3. Updates the Example$Order table by modifying the Order instance.

  4. Removes one row from the Example$Order table.

  5. Executes a query which joins the Example$User table and the Example$Order table and gets the name of the user whose total order price is greater than 500.

The contents of Example.java:

package com.pingcap;

package com.pingcap.hibernate;

import org.hibernate.Session;
import org.hibernate.SessionFactory;
import org.hibernate.boot.registry.StandardServiceRegistryBuilder;
import org.hibernate.cfg.Configuration;
import org.hibernate.query.Query;

import javax.persistence.Entity;
import javax.persistence.GeneratedValue;
import javax.persistence.GenerationType;
import javax.persistence.Id;
import java.util.Iterator;
import java.util.List;

public class Example {

   public static enum Gender {
      MALE, FEMALE
   }

   /**
    * The User class.
    */
   @Entity
   public static class User {
      /** The ID. */
      @Id
      @GeneratedValue(strategy=GenerationType.IDENTITY)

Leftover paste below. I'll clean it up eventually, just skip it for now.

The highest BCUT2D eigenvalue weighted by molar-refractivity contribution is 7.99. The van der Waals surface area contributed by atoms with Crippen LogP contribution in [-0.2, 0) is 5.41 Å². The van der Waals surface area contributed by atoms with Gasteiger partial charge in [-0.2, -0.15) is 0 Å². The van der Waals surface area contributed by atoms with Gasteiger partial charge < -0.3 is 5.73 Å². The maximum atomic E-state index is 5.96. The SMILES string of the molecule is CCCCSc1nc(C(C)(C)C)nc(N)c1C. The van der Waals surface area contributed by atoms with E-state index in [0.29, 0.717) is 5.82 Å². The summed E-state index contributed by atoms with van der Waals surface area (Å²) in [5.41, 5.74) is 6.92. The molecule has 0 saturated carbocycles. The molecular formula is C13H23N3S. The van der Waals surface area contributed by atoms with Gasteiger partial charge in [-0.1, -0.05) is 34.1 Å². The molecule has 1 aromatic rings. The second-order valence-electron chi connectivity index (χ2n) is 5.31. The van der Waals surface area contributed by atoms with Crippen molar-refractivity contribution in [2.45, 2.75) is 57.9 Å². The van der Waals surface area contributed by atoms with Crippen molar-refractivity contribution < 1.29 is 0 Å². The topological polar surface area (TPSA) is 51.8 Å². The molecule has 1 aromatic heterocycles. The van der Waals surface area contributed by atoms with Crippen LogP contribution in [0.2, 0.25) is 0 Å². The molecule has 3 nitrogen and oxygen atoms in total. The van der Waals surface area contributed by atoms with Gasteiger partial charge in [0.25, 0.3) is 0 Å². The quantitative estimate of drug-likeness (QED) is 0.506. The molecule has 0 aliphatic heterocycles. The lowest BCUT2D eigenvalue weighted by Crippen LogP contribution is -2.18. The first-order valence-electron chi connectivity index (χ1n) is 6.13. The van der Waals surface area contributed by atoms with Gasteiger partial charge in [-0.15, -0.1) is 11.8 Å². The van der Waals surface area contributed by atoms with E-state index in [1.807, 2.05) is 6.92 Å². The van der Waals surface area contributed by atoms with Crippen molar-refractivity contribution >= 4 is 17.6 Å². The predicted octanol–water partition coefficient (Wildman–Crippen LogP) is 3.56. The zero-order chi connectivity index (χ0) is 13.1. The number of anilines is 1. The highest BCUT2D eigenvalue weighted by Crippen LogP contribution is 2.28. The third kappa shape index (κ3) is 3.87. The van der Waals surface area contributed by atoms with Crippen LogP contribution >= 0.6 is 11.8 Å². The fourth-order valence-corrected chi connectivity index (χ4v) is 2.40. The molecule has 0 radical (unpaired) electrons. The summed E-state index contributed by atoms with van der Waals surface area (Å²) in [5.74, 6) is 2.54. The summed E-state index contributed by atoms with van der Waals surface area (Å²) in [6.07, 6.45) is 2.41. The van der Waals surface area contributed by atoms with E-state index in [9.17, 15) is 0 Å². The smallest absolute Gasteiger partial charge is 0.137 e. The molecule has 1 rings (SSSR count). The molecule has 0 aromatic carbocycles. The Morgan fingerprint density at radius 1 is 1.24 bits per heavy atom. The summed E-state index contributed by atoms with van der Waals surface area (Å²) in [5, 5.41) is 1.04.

private int userId;

      private String name;

      private Gender gender;

      public User() {}

      public User(String name, Gender gender) {
         setName(name);
         setGender(gender);
      }

      public int getUserId() {
         return userId;
      }

      public String getName() {
         return name;
      }

      public void setName(String name) {
         this.name = name;
      }

      public Gender getGender() {
         return gender;
      }

      public void setGender(Gender gender) {
         this.gender = gender;
      }
   }

   @Entity
   public static class Order {
      /** The order ID. */
      @Id
      @GeneratedValue(strategy=GenerationType.IDENTITY)
      private int orderId;

      /** The user ID related to this order. */
      private int userId;

      /** The price. */
      private double price;

      public Order() {}

      public Order(int userId, double price) {
         setUserId(userId);
         setPrice(price);
      }

      public int getOrderId() {
         return orderId;
      }

      public int getUserId() {
         return userId;
      }

      public void setUserId(int userId) {
         this.userId = userId;
      }

      public double getPrice() {
         return price;
      }

      public void setPrice(double price) {
         this.price = price;
      }
   }


   /**
    * The main method.
    *